Thursday, January 23, 2014

Enchantéd, Part VII: TerrorVision


Enchantéd: A Retrospective Tribute to Diane Franklin

VII. TerrorVision (1986)
(R, Empire Pictures)



Charles Band, more so than Golan/Globus or Dino De Laurentiis, was responsible for producing a great deal of my adolescence. It was through his 1980s distribution company Empire Pictures and subsequent Full Moon Features that I was inundated with pretty much all the cheesy bliss my heart could ever stand. Of course there were the Puppet Master and Trancers series, plus certified classics such as Re-Animator and...err, Ghoulies. That latter movie's poster art was the perfect distillation of Band's entrepreneurial ability to con you in with a memorable image and tag line. Have an ugly green monster emerge from the potty and slap on the tag line "They'll get you in the end," and the low-hanging fruit of such was the siren call of schlock cinema. It may have been funnier than anything in the movie it promoted (intentionally so), but it helped produce a surprise theatrical hit that kept the Empire banner afloat for a while.

And Full Moon was also one of the best video companies in the early 1990s by virtue of Band's engaging promotional newsletter called "VideoZone," which mixed behind-the-scenes footage and trailers and merchandise plugs to give us perhaps the earliest and most significant form of special feature on tape. Of course, DVDs now have enough room to offer closer, crisper approximations of the theatrical experience and hours worth of paraphernalia, but renting a film like Demonic Toys or Arcade or Bad Channels at least offered a little more than your average feature presentation.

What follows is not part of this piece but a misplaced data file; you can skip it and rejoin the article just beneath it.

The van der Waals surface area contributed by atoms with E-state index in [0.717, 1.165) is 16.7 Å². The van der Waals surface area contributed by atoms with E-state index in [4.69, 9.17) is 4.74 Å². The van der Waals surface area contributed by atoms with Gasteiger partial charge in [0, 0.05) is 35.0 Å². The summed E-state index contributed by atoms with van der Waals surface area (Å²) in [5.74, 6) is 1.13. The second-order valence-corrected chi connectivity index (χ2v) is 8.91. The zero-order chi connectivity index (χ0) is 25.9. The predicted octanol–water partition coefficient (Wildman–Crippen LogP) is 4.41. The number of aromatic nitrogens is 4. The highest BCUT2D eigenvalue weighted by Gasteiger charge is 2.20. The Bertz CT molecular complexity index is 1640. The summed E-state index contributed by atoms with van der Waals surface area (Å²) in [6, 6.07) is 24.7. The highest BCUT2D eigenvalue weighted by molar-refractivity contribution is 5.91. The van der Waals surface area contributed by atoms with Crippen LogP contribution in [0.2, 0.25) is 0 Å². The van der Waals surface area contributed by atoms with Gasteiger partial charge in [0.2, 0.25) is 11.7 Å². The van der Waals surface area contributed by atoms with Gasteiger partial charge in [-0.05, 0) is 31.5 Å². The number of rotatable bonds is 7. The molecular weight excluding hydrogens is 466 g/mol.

Besides, Band's legacy has yielded a glorious trickle-down effect. Without Troll, Claudio Fragasso would have been forced to name his Z-movie cornerstone simply "Goblins." Without Trancers and Dollman, Tim Thomerson would have never established himself an unlikely action hero. Without Re-Animator and From Beyond, Stuart Gordon and Jeffrey Combs would've been remembered as irreverent theatre vets instead of true gifts for the bookish B-movie buff. And without TerrorVision, chances are I'd have forgotten completely about Diane Franklin, writing her off as a one-flick wonder to my endless dismay.

TerrorVision, writer/director (and occasional editor) Ted Nicolaou's 1986 feature debut from Band's Empire days before helming the Subspecies series for Full Moon (as well as Bad Channels), arrived at the starting gate with yet another indelible image predetermined at Band's will, that of a monstrous eye staring from within a satellite dish as its tentacles (as in te-NT-acles) reached out to an entire suburb. And aside from a top-billed Diane Franklin, fresh off her shamefully ignored star turn in Better Off Dead..., the rest of the cast was a cult cinema fantasy league drafting in Gerrit Graham, Mary Woronov, Jonathan Gries, Bert Remsen, and Alejandro Rey. With those names and that one-sheet, TerrorVision was bound to become an underground transmission of immense proportions.

Yet Nicolaou and his movie experienced multiple static frequencies from a shoestring marketing budget, the lack of a massive wide release and non-stop negative reviews. Even Joe Bob Briggs' reaction upon its release was lukewarm at best. Both of the video movie guides I owned as a boy awarded TerrorVision with their lowest possible grades, be they a turkey or a "Woof!" Naturally, the only outlet for which it could deserve any defense was on home video, and sure enough the Lightning Video cassette was unavoidable on horror shelves out where I lived. And it was a lucky thing they printed the credits right at the bottom of the box, the better for me to catch a glance at the first name on the starring roster and realize it was Monique herself.

Even luckier to me was the discovery that Diane Franklin was permitted to go to Camp.